July 14th, 2020
What you really want is for them to be happy, so minimizing their upset by not correcting them may be the way to go. If you see they're happy thinking their dead loved one came to lunch, then ask, "Oh yeah? What did you have for lunch," or "what did you guys talk about?"
The gold standard for Alzheimer's care is that if the person is talking about something that doesn't make sense, it's ok, just ask them questions to keep them in the conversation because it's a way to engage them. How can you give them opportunities for them to be confident and correct because they are living in a world where more and more the things they say and think aren't correct. They're watching reactions and they can tell when they say something that's off, but they don't always know how to react, so they watch carefully. If you need to go to the bathroom and have a cry or laugh or get out emotion, go do that, but out of their range.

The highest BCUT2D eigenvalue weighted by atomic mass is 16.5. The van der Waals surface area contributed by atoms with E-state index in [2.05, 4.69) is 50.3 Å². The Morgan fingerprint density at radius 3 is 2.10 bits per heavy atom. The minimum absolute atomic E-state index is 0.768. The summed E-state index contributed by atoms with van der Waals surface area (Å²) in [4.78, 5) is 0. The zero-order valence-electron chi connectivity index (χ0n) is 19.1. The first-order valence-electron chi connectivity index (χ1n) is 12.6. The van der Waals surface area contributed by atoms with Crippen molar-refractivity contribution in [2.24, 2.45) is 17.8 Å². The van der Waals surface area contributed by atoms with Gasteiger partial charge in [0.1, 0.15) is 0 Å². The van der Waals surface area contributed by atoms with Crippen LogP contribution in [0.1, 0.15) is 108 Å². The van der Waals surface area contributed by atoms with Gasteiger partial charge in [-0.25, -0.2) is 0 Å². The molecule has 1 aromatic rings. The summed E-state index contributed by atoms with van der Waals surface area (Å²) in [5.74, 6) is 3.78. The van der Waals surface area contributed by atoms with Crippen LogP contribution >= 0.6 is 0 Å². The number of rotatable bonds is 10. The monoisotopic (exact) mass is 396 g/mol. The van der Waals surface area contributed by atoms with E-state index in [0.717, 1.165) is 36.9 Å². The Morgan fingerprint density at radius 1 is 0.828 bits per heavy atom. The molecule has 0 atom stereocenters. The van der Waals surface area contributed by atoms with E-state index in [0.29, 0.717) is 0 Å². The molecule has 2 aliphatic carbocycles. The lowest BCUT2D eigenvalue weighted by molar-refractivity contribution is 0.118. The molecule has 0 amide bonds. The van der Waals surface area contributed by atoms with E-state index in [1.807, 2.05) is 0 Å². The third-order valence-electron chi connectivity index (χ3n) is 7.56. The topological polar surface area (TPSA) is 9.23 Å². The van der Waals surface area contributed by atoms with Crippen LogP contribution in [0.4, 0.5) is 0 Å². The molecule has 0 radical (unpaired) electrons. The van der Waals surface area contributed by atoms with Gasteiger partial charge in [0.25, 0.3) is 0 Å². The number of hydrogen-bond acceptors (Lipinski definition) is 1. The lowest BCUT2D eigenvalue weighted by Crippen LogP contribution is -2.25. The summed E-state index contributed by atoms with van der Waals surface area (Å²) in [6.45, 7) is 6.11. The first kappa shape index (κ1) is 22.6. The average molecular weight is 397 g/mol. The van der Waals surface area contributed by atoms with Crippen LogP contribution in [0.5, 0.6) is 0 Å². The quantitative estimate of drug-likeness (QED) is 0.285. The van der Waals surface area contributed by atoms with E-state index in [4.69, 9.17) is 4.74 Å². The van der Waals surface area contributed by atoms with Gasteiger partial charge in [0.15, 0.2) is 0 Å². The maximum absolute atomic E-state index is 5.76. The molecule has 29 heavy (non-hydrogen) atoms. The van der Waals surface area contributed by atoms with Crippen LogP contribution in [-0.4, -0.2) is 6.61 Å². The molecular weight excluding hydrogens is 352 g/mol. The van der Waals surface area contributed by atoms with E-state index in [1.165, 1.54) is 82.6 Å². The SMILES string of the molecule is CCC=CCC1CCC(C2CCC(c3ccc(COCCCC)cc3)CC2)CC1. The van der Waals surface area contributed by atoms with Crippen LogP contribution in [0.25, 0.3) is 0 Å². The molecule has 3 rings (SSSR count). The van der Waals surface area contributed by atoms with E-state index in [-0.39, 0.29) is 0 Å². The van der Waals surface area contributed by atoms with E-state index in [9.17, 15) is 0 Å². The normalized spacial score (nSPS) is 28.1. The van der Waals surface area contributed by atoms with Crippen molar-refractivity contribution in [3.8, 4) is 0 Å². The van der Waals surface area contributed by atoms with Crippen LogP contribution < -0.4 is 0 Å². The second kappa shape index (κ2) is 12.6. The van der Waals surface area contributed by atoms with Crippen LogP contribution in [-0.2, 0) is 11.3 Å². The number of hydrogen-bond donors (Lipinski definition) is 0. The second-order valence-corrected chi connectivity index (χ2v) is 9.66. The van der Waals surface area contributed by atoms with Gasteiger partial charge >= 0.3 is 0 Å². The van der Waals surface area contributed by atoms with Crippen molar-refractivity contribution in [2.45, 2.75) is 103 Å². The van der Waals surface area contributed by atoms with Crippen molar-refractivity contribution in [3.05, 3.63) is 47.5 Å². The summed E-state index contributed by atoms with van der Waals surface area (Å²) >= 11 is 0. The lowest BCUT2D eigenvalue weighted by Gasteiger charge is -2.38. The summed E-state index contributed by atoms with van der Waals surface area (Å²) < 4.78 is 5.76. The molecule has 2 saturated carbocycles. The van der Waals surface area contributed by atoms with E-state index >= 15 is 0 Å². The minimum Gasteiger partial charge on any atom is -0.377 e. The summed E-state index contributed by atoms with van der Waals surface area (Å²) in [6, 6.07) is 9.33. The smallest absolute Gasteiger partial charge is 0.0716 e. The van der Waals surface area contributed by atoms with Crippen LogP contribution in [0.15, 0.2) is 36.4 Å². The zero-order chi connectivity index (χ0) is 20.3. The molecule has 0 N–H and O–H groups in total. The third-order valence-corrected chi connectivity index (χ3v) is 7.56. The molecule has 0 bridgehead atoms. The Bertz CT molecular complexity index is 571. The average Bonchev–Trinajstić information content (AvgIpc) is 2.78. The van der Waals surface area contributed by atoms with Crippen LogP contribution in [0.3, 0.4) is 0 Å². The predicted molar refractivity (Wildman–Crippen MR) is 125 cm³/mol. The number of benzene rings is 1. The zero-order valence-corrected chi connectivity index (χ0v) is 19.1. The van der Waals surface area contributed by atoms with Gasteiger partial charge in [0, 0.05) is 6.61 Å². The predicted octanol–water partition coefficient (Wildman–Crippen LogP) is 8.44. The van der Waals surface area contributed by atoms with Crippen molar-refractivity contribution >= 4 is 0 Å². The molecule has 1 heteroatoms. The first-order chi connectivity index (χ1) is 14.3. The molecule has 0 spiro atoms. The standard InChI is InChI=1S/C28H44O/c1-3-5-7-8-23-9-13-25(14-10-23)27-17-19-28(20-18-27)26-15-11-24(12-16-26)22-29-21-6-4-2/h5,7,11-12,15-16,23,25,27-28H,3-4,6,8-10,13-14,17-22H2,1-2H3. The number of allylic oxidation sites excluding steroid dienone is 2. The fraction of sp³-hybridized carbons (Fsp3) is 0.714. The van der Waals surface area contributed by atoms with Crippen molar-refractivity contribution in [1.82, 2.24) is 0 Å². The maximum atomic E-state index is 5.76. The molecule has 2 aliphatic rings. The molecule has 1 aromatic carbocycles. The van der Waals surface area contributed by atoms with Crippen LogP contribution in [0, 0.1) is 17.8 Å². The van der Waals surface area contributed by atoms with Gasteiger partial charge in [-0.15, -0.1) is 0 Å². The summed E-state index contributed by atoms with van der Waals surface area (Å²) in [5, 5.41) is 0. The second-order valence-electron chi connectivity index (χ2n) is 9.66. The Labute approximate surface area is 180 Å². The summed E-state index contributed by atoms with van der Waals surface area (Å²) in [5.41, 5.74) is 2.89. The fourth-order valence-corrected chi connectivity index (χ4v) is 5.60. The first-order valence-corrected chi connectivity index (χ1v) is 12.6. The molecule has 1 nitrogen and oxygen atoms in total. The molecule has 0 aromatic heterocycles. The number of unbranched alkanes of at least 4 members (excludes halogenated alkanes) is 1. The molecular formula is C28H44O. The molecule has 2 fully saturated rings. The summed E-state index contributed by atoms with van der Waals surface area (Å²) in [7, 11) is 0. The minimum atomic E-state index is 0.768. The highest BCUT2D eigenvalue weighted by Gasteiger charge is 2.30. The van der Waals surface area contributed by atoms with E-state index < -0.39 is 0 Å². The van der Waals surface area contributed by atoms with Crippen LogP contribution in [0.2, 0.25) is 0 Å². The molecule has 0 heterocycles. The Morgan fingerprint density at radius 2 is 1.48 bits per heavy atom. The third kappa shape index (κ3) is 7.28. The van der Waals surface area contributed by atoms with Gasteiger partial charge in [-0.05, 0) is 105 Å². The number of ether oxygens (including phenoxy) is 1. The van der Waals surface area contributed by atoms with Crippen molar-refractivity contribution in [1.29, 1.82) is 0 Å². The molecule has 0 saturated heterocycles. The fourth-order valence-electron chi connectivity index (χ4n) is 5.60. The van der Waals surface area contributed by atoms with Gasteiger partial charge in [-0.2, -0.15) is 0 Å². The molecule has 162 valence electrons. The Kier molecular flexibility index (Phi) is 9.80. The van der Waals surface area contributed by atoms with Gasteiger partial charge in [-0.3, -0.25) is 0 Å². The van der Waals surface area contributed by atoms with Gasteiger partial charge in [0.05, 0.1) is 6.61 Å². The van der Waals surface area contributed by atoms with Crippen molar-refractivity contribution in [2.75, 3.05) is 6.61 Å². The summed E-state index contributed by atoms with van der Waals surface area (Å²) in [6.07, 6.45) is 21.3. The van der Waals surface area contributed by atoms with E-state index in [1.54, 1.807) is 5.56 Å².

If they're asking for people who are dead, pay attention to how long their short term memory is so you can figure out a realistic goal, like, "Oh he went up to the mountains for the weekend, but you know he'd be here if he were around." You can even leave written notes from the person. But you have to prepare in advance for these moments.